Brexit negotiators must reach an agreement on the supply of medicines from the UK into Northern Ireland to prevent disruption and shortages for patients, the National Pharmacy Association (NPA) has said.

Under the Northern Ireland Protocol, which forms part of the UK’s withdrawal from the EU, drugs and products made in the UK have to undergo rigorous safety checks and licencing processes before they can be issued to the public in Northern Ireland.

But this will endanger the supply of medicines and medical devices, leading to shortages and soaring costs, the Association warned.

It added that a deal must be struck urgently that enables medicines to bypass the complex arrangements.

NPA board representative for Northern Ireland, Michael Guerin, said: ‘This situation, if unresolved, will be intolerable for NPA members and patients in Northern Ireland.

‘We are deeply concerned that the additional cost and complexity of getting medicines into Northern Ireland will result in some manufacturers and suppliers not bringing products to the market.

‘This could result in reduced stock being available, leading to medicine shortages and an increase in the procurement costs.’

‘Flexibility’ needed for medicines

The Northern Ireland Protocol was set up to maintain peace and allow the flow of goods between Northern Ireland and the Republic of Ireland post-Brexit.

It effectively means that Northern Ireland remains part of the EU’s single market, negating the need for customs checks on products moving between the two nations, while the rest of the UK does not.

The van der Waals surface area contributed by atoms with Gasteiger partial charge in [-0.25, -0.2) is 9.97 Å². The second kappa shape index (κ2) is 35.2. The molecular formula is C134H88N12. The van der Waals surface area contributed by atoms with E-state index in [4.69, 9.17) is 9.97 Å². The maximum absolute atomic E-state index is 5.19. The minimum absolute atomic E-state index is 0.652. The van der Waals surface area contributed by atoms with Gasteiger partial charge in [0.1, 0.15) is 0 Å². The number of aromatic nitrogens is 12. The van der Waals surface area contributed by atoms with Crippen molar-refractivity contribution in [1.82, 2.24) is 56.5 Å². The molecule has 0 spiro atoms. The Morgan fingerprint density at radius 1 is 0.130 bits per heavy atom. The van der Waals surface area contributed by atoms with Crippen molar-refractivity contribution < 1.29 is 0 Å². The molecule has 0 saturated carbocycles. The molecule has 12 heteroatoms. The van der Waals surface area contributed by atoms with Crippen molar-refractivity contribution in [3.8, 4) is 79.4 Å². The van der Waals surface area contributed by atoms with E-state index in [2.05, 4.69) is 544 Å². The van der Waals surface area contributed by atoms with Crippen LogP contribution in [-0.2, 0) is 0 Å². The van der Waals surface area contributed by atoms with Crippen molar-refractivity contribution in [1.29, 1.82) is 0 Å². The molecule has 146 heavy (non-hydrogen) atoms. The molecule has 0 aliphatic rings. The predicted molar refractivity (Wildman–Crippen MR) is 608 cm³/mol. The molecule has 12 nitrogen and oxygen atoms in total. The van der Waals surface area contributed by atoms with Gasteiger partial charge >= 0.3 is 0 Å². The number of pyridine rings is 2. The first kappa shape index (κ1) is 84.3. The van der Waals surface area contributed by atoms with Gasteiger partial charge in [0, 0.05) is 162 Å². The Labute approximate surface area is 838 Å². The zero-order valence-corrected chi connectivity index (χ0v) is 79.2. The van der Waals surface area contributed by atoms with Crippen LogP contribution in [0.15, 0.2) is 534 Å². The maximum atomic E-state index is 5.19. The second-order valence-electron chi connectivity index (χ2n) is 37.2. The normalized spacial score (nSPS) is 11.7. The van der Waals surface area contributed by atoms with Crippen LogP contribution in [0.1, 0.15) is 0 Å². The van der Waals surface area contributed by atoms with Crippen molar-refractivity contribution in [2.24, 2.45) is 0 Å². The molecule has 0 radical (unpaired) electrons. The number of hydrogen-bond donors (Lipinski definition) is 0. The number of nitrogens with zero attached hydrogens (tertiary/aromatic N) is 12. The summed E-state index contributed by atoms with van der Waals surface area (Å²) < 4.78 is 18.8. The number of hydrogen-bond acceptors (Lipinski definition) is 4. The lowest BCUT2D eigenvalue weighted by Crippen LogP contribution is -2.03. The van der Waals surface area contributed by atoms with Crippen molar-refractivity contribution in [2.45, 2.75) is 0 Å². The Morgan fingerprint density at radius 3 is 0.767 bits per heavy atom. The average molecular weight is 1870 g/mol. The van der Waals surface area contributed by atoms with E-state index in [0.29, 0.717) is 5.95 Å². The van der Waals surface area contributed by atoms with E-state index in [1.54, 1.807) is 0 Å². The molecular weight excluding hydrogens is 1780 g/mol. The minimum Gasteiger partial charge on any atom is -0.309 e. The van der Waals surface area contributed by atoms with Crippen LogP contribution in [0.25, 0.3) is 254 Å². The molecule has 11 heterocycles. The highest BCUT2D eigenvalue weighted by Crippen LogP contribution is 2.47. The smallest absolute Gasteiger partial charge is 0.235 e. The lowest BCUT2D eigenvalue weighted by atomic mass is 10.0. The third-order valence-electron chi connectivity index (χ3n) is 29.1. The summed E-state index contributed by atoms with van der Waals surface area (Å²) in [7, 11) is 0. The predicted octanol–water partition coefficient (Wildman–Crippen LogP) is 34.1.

In May, the UK Government drew up plans to phase in Irish Sea border checks on certain food products from October. The plans also outlined that a ‘flexible’ solution was ‘required urgently’ for UK-regulated medicines to be licenced in Northern Ireland.

The Draft UK-EU Work Programme stated that the EU and UK have agreed ‘to look for a solution to enable regulatory requirements to be met in the UK where medicines are being supplied specifically and solely for the Northern Ireland market’, the Evening Standard reported.

‘An agreed approach is required urgently to avoid any restriction in the availability of medicines in Northern Ireland (with public reporting demonstrating the strength of industry concerns).

‘Flexible approaches should be explored with future technical discussions.’

Alignment of regulations

The NPA discussed the implications of the Northern Ireland Protocol at its board meetings on 28 and 29 June.

It issued a fresh appeal to Brexit negotiators to tackle the problem urgently, so that patients and pharmacists are not left to deal with the fallout.

Mr Guerin added: ‘The medicines supply to Northern Ireland is integrated into the UK market and works on a just in time basis. Close alignment of regulations would help to limit future disruption.

‘We urge the EU and the UK to address this issue urgently and not leave it for patients, carers, pharmacists and GPs to pick up the problem further down the line.

‘On behalf of its members the NPA has been working with key stakeholders including the MHRA, Community Pharmacy Northern Ireland (CPNI) and the Healthcare Distribution Association (HDA), to amplify concerns to all parties in the negotiations.’